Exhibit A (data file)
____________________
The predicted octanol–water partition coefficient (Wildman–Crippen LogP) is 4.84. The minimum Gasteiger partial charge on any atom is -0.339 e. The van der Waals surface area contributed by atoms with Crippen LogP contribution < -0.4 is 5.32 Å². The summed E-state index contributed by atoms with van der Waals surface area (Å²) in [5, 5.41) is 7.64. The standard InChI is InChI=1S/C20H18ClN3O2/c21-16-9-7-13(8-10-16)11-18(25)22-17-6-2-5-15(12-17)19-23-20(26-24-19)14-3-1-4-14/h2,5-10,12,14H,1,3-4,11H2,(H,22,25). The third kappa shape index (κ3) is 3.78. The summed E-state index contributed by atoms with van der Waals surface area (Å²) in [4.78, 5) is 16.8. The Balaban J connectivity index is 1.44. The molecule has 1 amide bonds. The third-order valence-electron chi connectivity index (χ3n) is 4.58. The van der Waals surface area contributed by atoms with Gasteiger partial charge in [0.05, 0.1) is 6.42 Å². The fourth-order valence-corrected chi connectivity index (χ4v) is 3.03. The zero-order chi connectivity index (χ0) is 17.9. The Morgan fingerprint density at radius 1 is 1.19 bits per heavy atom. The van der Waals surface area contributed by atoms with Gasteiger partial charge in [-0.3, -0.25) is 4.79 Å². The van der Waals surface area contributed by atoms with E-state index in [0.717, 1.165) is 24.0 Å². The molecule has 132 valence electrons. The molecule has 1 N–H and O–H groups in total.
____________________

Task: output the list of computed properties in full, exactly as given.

The predicted octanol–water partition coefficient (Wildman–Crippen LogP) is 4.84. The minimum Gasteiger partial charge on any atom is -0.339 e. The van der Waals surface area contributed by atoms with Crippen LogP contribution < -0.4 is 5.32 Å². The summed E-state index contributed by atoms with van der Waals surface area (Å²) in [5, 5.41) is 7.64. The standard InChI is InChI=1S/C20H18ClN3O2/c21-16-9-7-13(8-10-16)11-18(25)22-17-6-2-5-15(12-17)19-23-20(26-24-19)14-3-1-4-14/h2,5-10,12,14H,1,3-4,11H2,(H,22,25). The third kappa shape index (κ3) is 3.78. The summed E-state index contributed by atoms with van der Waals surface area (Å²) in [4.78, 5) is 16.8. The Balaban J connectivity index is 1.44. The molecule has 1 amide bonds. The third-order valence-electron chi connectivity index (χ3n) is 4.58. The van der Waals surface area contributed by atoms with Gasteiger partial charge in [0.05, 0.1) is 6.42 Å². The fourth-order valence-corrected chi connectivity index (χ4v) is 3.03. The zero-order chi connectivity index (χ0) is 17.9. The Morgan fingerprint density at radius 1 is 1.19 bits per heavy atom. The van der Waals surface area contributed by atoms with Gasteiger partial charge in [-0.3, -0.25) is 4.79 Å². The van der Waals surface area contributed by atoms with E-state index in [0.717, 1.165) is 24.0 Å². The molecule has 132 valence electrons. The molecule has 1 N–H and O–H groups in total.